Reporters Without Borders is deeply disappointed by the remand in custody of Stéphane Guédé, Théophile Kouamouo, and Saint Claver Oula, journalists on the Nouveau Courrier d’Abidjan, after postponement of the verdict today by the Abidjan correctional tribunal.
The judges adjourned their verdict until 26 July but without providing any explanation to the journalists who were all present at the hearing.
20.07.2010 - Disturbing prosecution demand
Reporters Without Borders today expressed astonishment after three journalists on the Nouveau Courrier d’Abidjan, remanded in custody on 13 July 2010 accused of “theft of administrative documents” yesterday appeared before the Abidjan correctional court. See previous release.
The prosecutor called for a one-year prison sentence against all three journalists along with a fine of 10 million CFA Francs (about 15,250 euros). He also called for the daily to be suspended and for the confiscation of the computer on which the information had been handled
Stéphane Guédé, the publisher, Théophile Kouamouo, managing editor and Saint Claver Oula, the editor in chief, were appeared in connection with “theft of administrative documents, “publishing information about a legal file not yet before the court” and “disclosing a secret document”. The verdict was adjourned until 21 July.
“The prosecutor’s decisions in this case to remand the journalists in custody and then to take them before a judge are very surprising”, the worldwide press freedom organisation said. “Article 77 of the 2004 press freedom law which decriminalised all press offences means that journalists should only be fined for publishing information about a legal case not yet before the court”, it said. Only the national press council or a civil judge are competent to impose the fine.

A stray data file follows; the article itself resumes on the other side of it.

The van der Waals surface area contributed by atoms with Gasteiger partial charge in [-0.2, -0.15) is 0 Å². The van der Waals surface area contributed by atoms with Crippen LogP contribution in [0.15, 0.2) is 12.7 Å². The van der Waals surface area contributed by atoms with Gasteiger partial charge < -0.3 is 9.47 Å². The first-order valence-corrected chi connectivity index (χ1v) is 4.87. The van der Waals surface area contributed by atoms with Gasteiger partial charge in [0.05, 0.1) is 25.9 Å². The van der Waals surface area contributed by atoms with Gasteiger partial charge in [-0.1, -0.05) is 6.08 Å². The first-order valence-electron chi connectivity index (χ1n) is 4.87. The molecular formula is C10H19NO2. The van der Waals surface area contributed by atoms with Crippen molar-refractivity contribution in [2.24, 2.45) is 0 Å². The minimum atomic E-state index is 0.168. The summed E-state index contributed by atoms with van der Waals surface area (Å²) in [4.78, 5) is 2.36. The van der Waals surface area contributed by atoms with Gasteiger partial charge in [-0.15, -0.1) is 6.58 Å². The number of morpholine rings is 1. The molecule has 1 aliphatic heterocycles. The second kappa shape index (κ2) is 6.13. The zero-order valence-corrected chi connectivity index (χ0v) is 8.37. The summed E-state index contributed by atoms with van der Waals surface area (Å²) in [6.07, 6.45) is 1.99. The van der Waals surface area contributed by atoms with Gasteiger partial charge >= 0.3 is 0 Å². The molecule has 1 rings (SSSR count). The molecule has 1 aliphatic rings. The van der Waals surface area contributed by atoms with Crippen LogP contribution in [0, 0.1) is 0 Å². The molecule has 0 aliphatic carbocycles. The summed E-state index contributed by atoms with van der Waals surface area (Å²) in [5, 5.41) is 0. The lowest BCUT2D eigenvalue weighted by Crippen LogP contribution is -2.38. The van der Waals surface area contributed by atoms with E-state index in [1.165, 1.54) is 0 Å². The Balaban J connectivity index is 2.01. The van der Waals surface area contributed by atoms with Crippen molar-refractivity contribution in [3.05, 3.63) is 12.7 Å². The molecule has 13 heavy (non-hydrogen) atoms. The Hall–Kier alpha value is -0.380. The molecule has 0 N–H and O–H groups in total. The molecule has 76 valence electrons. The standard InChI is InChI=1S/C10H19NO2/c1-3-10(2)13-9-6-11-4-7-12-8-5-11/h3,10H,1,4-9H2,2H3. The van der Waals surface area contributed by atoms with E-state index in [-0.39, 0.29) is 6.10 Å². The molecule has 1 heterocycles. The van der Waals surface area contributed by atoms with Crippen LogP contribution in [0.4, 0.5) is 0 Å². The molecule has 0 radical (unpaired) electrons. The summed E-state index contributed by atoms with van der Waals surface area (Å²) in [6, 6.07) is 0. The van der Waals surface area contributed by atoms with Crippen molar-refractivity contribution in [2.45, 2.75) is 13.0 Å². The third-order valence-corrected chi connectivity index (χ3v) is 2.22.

“In treating it as a common-law offence and not as a press offence, the legal authorities have not respected Cote d’Ivoire law. These journalists should not be at risk of being sent to prison. We urge the authorities, guarantors of press freedom, to quickly put right this problem and try the journalists under Article 73.3 and 77 of the press freedom law”, said Reporters Without Borders.
The organisation also urged the authorities and the Ivorian justice system to respect the principles of journalistic ethics. The publication of documents, even confidential ones, is part of the basic work of a journalist and protecting their sources is one of the fundamental principles of the profession. Investigative journalism could not exist without these two conditions. The journalists in this case have done their job in a professional way, to inform Ivorians about a matter of public interest.